Orders to U.S. factories for "big ticket" manufactured goods plunged 3.2% in June, the government said today.
The Commerce Department said demand for durable goods, items expected to last three or more years, suffered a May-to-June decline of $4.14 billion to a seasonally adjusted $124.69 billion last month.
The report caught analysts by surprise. They had been expecting a healthy increase following on the heels of a 4.2% rise in May.
The decline, the third in the last six months, served to emphasize the problems besetting the U.S. manufacturing sector.
In another economic report today, a real estate trade group reported that sales of existing homes in June posted their first increase since last September.
The National Assn. of Realtors said sales of existing single-family homes, bolstered by falling mortgage rates, rose a modest 1.2% to a seasonally adjusted annual rate of 3.34 million units.
Durable goods orders are considered a key signpost for the future since a drop in orders normally triggers cutbacks in production plans and job layoffs.
The 3.2% June decline was the weakest performance since a 4.1% drop in April. Orders had fallen 10.5% in January, the biggest drop on record.
For the first six months of the year, orders totaled $744.7 billion, 1.5% below the same period in 1989, indicating how sluggish demand has been this year. In fact, the monthly level of $124.69 billion in orders was 5.6% below the record level of orders reached more than two years ago.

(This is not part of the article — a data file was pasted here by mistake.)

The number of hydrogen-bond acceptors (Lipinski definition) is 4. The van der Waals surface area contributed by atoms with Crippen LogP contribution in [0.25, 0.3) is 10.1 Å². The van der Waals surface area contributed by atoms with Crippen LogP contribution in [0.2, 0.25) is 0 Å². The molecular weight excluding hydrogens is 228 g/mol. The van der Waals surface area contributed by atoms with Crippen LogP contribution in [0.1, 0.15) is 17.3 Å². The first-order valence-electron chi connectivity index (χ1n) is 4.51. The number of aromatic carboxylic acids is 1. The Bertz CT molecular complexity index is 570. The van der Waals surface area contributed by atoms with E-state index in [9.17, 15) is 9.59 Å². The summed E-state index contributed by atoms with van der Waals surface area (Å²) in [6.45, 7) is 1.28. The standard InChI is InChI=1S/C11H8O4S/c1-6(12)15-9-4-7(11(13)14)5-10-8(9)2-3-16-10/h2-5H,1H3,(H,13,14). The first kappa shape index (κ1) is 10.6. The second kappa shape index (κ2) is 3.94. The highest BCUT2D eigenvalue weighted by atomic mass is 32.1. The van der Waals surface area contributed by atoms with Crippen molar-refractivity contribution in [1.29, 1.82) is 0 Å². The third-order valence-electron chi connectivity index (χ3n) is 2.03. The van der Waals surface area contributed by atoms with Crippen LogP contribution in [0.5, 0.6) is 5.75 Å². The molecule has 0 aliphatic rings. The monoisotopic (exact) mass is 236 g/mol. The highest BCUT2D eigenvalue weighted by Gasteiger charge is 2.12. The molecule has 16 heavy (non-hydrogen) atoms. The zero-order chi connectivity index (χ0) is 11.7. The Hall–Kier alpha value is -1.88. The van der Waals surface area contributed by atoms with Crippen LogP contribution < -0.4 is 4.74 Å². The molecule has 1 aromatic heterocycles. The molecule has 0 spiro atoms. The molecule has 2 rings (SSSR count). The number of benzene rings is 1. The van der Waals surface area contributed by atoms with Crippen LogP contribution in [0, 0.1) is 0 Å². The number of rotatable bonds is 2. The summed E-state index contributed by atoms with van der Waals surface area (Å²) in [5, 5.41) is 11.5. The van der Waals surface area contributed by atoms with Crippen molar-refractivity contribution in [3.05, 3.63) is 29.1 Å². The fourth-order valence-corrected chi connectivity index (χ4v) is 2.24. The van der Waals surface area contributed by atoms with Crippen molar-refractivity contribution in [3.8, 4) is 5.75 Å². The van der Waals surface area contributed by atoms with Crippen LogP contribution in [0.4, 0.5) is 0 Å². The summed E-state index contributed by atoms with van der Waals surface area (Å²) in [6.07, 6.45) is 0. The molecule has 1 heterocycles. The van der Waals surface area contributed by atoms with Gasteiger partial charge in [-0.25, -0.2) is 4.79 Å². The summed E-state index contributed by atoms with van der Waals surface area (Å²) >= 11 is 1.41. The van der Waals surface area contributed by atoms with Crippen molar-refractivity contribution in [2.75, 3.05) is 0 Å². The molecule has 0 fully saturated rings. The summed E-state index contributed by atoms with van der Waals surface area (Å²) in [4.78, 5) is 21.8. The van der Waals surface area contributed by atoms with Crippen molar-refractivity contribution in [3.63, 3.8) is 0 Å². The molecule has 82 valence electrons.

The June weakness was widespread across all industry groups. About half of the decline was attributed to a 20.7% drop in orders for military hardware, the biggest setback in the defense category since a 33.6% drop in January.
The military sector tends to be extremely volatile, depending on the timing of government contracts.
But even without the big defense decrease, durable goods orders would have been down 1.7%.
Orders in the key category of non-defense capital goods, considered a good barometer of businesses' plans to expand and modernize, were up a small 0.3% after declines of 1.4% in May and 10.6% in April.
The largest industry decline came in transportation, down 4.8% to $33.8 billion. Most of this decline came in aircraft orders.
Electrical machinery was down 3.9% to $19.9 billion with electronic components accounting for most of the decrease.
The machinery category, which includes computers, fell 3.2% to $21.7 billion.
Orders for primary metals such as steel fell 4.9% to $11.3 billion.